The design and size of the animal cubicle did not allow (us) to distinguish whether the transmission was by aerosol, small or large droplets in the air, or droplets created during floor cleaning which landed inside NHP cages (fomites).
This means they couldn’t accurately determine how the transmission occurred from the pigs to the monkeys. Another point the authors make, that shouldn’t be ignored, is this:
Interestingly, transmission between macaques in similar housing conditions was never observed.
Finally, during a 2012 interview discussing the paper, Gary Kobinger, the PI on the study had this to say:
What we suspect is happening is large droplets – they can stay in the air, but not long, they don’t go far.
And the most important study regarding this issue, that I’ve not yet seen one article reference, was a study similar to that done in 2012 but with only monkeys. This study was again by Kobinger’s group and published in July of this year. This is what they found:
No transmission of virus to neighbouring NHPs was observed suggesting limited containment protocols are sufficient for multi-viral CL4 experiments within one room. The results support the concept that Ebola virus infection is self-contained in NHPs infected intramuscularly, at least in the present experimental conditions, and is not transmitted to naïve NHPs via an airborne route.
So they did the experiment again, this time with only monkeys and found that without direct contact, infectious monkeys did not transmit virus to other monkeys that were in the same room. The virus was not airborne.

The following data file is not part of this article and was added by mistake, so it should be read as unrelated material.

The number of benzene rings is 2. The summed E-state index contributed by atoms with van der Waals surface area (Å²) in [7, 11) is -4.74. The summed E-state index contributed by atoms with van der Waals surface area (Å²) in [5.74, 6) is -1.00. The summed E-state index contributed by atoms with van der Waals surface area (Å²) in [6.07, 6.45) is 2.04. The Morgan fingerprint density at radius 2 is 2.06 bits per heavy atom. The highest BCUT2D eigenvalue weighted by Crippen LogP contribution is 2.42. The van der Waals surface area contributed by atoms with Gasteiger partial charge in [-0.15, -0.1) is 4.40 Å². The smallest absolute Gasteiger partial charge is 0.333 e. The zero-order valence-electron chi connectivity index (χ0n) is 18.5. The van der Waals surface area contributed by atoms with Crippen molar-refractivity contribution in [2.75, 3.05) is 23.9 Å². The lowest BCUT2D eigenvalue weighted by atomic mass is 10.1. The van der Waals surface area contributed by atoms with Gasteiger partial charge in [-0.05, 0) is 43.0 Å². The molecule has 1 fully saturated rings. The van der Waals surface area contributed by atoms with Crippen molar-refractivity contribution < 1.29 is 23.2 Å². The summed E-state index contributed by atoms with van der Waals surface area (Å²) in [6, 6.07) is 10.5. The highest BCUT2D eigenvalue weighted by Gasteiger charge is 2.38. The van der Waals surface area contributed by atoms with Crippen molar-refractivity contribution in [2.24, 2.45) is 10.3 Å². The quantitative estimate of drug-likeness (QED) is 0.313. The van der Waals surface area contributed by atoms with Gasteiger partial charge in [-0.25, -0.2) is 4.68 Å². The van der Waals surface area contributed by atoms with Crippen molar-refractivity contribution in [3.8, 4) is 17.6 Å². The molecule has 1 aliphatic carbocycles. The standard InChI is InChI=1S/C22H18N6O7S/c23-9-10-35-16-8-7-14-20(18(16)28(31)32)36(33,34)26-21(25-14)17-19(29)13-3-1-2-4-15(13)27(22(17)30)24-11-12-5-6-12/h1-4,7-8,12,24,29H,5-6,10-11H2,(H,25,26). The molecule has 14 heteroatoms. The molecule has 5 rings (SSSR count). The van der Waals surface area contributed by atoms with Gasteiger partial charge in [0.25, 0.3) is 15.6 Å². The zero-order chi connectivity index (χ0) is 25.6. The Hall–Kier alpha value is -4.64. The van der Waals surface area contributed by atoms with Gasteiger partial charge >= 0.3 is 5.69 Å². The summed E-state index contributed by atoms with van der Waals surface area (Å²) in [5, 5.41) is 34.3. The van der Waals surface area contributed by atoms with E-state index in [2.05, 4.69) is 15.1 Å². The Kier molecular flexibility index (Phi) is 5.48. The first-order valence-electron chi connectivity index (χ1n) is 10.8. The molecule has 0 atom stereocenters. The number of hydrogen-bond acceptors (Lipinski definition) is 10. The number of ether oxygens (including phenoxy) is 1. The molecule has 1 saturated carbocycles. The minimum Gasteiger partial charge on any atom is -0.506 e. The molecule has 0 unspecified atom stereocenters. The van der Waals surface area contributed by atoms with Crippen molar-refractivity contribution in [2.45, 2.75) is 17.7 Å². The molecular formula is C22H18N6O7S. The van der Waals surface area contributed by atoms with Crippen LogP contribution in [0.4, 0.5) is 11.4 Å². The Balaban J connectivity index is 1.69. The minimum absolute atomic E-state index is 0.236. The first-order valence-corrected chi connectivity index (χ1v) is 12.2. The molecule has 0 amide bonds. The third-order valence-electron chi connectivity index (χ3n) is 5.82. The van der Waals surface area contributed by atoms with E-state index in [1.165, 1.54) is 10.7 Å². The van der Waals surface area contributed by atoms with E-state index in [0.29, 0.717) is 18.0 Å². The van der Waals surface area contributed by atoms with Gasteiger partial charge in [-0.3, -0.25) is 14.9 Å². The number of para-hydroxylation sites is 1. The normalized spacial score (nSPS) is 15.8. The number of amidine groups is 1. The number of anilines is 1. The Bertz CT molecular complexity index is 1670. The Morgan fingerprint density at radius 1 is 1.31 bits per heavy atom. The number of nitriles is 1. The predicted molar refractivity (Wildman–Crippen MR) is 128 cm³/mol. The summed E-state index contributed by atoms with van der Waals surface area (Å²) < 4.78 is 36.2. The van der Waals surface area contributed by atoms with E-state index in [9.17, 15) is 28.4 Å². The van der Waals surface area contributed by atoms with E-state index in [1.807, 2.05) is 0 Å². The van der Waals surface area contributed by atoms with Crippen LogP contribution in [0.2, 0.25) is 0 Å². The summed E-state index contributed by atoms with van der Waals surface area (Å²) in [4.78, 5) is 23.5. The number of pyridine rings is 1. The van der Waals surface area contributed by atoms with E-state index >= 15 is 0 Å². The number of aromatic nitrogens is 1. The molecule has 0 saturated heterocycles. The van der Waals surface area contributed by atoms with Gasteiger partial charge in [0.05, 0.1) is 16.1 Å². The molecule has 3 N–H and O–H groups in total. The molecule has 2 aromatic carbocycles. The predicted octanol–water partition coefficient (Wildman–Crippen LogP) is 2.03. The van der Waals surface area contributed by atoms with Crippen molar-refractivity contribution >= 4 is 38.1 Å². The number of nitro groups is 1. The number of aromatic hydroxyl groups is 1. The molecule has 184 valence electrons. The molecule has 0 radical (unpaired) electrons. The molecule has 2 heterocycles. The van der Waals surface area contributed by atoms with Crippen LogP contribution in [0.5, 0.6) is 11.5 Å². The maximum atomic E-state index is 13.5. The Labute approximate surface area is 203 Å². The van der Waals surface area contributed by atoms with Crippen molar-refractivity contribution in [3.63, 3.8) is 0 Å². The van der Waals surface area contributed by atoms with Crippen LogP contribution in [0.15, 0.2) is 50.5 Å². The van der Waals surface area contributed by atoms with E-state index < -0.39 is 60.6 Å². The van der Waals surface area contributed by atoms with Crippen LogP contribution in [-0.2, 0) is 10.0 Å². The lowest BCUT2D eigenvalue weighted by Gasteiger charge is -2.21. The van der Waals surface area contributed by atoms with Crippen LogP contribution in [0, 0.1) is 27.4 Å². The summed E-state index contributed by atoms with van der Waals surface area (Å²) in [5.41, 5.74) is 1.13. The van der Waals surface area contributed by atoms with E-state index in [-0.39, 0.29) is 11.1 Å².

Now, I’d like to draw your attention to the wording of that last quoted paragraph. There are clear caveats written there, as there should be for any study in a model system. They indicate that the data allow us to draw conclusions that are applicable only to the animals in their study, under their experimental conditions, no more, no less. And while some might be quick to point this out as a limitation to this study, it behooves us to remember that each of the studies on Ebola transmission carry the same caveats.
Contributing author Heather Lander has a Ph.D. in Experimental Pathology with a concentration in arenavirus pathogenesis. She is the editor of Pathogen Perspectives, a blog providing insights on highly pathogenic biothreats. You can also reach her on Twitter @PathogenPhD or by email.
 H.M. Weingartl, C. Embury-Hyatt, C. Nfon, A. Leung, G. Smith, and G. Kobinger, Transmission of Ebola virus from pigs to non-human primates. Scientific reports 2 (2012) 811.
 D.W. Dalgard, R.J. Hardy, S.L. Pearson, G.J. Pucak, R.V. Quander, P.M. Zack, C.J. Peters, and P.B. Jahrling, Combined simian hemorrhagic fever and Ebola virus infection in cynomolgus monkeys. Laboratory animal science 42 (1992) 152-7.
 J. Alimonti, A. Leung, S. Jones, J. Gren, X. Qiu, L. Fernando, B. Balcewich, G. Wong, U. Stroher, A. Grolla, J. Strong, and G. Kobinger, Evaluation of transmission risks associated with in vivo replication of several high containment pathogens in a biosafety level 4 laboratory. Scientific reports 4 (2014) 5824.